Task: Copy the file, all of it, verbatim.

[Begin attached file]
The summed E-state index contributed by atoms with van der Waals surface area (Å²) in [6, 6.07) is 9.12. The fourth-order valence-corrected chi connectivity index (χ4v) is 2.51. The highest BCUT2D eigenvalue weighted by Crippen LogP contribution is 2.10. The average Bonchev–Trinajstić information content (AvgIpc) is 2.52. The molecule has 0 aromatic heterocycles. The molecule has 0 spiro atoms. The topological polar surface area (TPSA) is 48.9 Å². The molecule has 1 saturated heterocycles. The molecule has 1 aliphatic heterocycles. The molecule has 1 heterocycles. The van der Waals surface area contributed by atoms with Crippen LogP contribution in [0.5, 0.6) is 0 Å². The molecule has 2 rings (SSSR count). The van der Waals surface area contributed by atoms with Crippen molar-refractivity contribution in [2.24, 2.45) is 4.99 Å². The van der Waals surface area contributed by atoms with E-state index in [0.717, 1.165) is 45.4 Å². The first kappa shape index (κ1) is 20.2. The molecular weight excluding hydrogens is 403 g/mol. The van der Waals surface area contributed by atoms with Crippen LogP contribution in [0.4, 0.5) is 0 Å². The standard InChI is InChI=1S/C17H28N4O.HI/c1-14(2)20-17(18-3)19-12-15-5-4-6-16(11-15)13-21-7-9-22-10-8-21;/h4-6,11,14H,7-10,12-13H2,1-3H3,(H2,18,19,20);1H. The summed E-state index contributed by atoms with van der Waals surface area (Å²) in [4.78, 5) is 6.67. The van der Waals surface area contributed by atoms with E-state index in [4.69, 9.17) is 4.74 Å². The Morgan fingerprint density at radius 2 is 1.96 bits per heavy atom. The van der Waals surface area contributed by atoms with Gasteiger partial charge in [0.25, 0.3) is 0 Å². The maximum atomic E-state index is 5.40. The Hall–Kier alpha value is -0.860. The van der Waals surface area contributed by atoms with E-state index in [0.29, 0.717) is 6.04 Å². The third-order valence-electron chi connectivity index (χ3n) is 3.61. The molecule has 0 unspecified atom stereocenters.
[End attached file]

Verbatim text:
The summed E-state index contributed by atoms with van der Waals surface area (Å²) in [6, 6.07) is 9.12. The fourth-order valence-corrected chi connectivity index (χ4v) is 2.51. The highest BCUT2D eigenvalue weighted by Crippen LogP contribution is 2.10. The average Bonchev–Trinajstić information content (AvgIpc) is 2.52. The molecule has 0 aromatic heterocycles. The molecule has 0 spiro atoms. The topological polar surface area (TPSA) is 48.9 Å². The molecule has 1 saturated heterocycles. The molecule has 1 aliphatic heterocycles. The molecule has 1 heterocycles. The van der Waals surface area contributed by atoms with Crippen LogP contribution in [0.5, 0.6) is 0 Å². The molecule has 2 rings (SSSR count). The van der Waals surface area contributed by atoms with Crippen molar-refractivity contribution in [2.24, 2.45) is 4.99 Å². The van der Waals surface area contributed by atoms with E-state index in [0.717, 1.165) is 45.4 Å². The first kappa shape index (κ1) is 20.2. The molecular weight excluding hydrogens is 403 g/mol. The van der Waals surface area contributed by atoms with Crippen LogP contribution in [0.4, 0.5) is 0 Å². The standard InChI is InChI=1S/C17H28N4O.HI/c1-14(2)20-17(18-3)19-12-15-5-4-6-16(11-15)13-21-7-9-22-10-8-21;/h4-6,11,14H,7-10,12-13H2,1-3H3,(H2,18,19,20);1H. The summed E-state index contributed by atoms with van der Waals surface area (Å²) in [4.78, 5) is 6.67. The van der Waals surface area contributed by atoms with E-state index in [4.69, 9.17) is 4.74 Å². The Morgan fingerprint density at radius 2 is 1.96 bits per heavy atom. The van der Waals surface area contributed by atoms with Gasteiger partial charge in [0.25, 0.3) is 0 Å². The maximum atomic E-state index is 5.40. The Hall–Kier alpha value is -0.860. The van der Waals surface area contributed by atoms with E-state index in [0.29, 0.717) is 6.04 Å². The third-order valence-electron chi connectivity index (χ3n) is 3.61. The molecule has 0 unspecified atom stereocenters.